A case of bird flu was discovered at the farm of an amateur poultry keeper in Moerzeke, near Hamme in East Flanders, according to Belgium’s Federal Agency for the Safety of the Food Chain (FASFC).
Special measures have been implemented, including the establishment of a buffer zone and surveillance zone.
“Because some chickens had already died and were showing other signs of illness, I was consulted,” veterinarian Jozef Colman told Het Nieuwsblad.
“I took a deathly ill animal to the lab for examination, where the inspection of the Federal Food Agency also came along.”
There, Colman’s suspicions of bird flu were confirmed. Consequently, the hobby farmer’s thirty chickens were culled.
“It is likely that the wild birds in the adjacent nature reserve are the carriers of the disease,” Colman said.
The news is ill-received, as the sector has been suffering as a result of bans from other countries on importing Belgian poultry.
There are currently 24 embargoes in force for the Belgian poultry sector due to bird flu.
FASFC had asked the Organisation for Animal Health (OIE) for bird flu-free status in May, after detecting no outbreaks of the bird flu virus since March of this year.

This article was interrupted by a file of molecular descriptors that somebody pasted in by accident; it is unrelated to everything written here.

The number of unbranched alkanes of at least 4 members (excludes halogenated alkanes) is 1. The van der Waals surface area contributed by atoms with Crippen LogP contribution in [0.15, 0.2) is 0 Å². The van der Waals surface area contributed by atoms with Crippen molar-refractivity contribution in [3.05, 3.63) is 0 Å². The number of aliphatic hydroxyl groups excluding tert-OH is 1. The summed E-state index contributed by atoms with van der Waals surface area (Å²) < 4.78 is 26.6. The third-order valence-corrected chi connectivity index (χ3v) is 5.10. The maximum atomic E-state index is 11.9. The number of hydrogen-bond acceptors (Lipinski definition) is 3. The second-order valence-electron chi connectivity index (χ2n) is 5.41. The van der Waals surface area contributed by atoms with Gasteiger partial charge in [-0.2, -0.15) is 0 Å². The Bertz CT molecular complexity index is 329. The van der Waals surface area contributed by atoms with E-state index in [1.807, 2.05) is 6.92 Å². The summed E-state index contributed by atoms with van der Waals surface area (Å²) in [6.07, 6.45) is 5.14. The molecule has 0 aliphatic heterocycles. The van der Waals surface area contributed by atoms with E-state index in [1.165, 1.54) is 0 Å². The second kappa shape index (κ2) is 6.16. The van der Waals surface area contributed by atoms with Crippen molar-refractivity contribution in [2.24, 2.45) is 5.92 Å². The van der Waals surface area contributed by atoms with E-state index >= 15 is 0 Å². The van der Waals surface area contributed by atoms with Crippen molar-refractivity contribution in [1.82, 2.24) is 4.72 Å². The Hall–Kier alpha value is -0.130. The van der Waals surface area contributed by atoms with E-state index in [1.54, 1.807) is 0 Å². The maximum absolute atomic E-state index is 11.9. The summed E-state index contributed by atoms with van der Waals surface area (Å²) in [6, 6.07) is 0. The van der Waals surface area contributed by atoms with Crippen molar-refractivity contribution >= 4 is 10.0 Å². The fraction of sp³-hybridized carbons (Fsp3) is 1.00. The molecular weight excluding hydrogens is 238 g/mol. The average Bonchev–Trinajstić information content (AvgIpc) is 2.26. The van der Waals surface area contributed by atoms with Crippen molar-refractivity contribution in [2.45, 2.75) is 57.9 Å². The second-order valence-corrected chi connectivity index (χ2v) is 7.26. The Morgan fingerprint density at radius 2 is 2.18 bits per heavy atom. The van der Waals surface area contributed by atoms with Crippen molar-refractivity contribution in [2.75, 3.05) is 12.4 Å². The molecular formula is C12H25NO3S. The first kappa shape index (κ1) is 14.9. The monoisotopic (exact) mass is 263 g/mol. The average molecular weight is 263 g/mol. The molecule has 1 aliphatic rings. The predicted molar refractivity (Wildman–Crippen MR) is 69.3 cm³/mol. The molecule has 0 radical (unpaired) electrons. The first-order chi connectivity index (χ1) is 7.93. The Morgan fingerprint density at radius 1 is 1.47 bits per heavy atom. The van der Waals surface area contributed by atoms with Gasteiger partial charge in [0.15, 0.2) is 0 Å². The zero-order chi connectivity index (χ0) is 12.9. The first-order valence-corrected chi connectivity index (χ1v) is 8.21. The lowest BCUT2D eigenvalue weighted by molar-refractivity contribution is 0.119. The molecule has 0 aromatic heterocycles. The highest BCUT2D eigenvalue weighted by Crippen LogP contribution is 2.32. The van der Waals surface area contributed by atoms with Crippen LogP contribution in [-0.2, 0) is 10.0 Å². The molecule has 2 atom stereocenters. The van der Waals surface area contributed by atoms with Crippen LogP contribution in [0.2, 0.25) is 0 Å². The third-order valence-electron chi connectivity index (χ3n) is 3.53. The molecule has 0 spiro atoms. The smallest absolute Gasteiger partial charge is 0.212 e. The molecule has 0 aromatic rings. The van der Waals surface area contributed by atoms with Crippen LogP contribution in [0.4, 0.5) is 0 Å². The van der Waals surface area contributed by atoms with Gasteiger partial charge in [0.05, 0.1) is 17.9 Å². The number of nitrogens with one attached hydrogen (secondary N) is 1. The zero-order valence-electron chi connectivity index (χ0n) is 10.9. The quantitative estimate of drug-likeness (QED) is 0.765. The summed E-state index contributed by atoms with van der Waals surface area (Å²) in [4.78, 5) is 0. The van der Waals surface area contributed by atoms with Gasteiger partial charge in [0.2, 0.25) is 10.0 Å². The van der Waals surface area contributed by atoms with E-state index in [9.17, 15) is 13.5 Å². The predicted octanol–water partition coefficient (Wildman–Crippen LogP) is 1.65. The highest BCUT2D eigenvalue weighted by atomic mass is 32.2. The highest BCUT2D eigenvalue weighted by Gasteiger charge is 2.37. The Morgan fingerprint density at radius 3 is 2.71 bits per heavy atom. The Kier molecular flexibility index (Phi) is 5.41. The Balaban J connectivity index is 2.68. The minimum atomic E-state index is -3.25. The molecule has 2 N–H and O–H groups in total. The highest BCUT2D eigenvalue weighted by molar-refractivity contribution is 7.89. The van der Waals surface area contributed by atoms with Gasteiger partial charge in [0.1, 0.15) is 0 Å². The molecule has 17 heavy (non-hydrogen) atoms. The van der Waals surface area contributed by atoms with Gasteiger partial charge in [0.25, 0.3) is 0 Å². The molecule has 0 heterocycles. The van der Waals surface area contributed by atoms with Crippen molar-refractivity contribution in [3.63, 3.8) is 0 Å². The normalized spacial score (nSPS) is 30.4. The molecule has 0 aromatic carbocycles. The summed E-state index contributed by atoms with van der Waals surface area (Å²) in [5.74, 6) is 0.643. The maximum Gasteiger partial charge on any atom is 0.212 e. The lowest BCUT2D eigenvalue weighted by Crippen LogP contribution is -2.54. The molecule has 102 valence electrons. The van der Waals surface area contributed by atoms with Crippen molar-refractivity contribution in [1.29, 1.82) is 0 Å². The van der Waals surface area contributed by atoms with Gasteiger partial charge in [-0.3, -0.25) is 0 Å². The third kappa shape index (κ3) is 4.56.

The OIE was waiting for additional information, but had been expected to grant Belgium the bird flu-free status in the coming weeks, before this recent outbreak was discovered.
A buffer zone of 500 metres around the site of the outbreak requires poultry farmers to keep their chickens indoors in order to avoid contact with wild birds.
In the broader surveillance zone of 10 kilometres, all professional poultry farmers must communicate an inventory of their animals within 24 hours.
There are no professional poultry farmers within 500 metres of the outbreak site.
FASFC is monitoring the situation and staying in contact with European bodies and Member States, according to the Flemish information centre for agriculture and horticulture (VILT).
“This contamination shows that the bird flu virus has not completely disappeared in Belgium and that all poultry farmers still have to be careful,” the FASFC said.
“The risk of contamination via wild birds remains low enough that no additional measures need to be taken in the rest of Belgium.”
Avian influenza (H5N8) is a highly contagious virus to which all bird species are likely susceptible.
The circulating virus is not transmissible to humans, and there is no risk to the consumer, meaning meat and eggs can be eaten in complete safety. More information can be found on the FASFC website.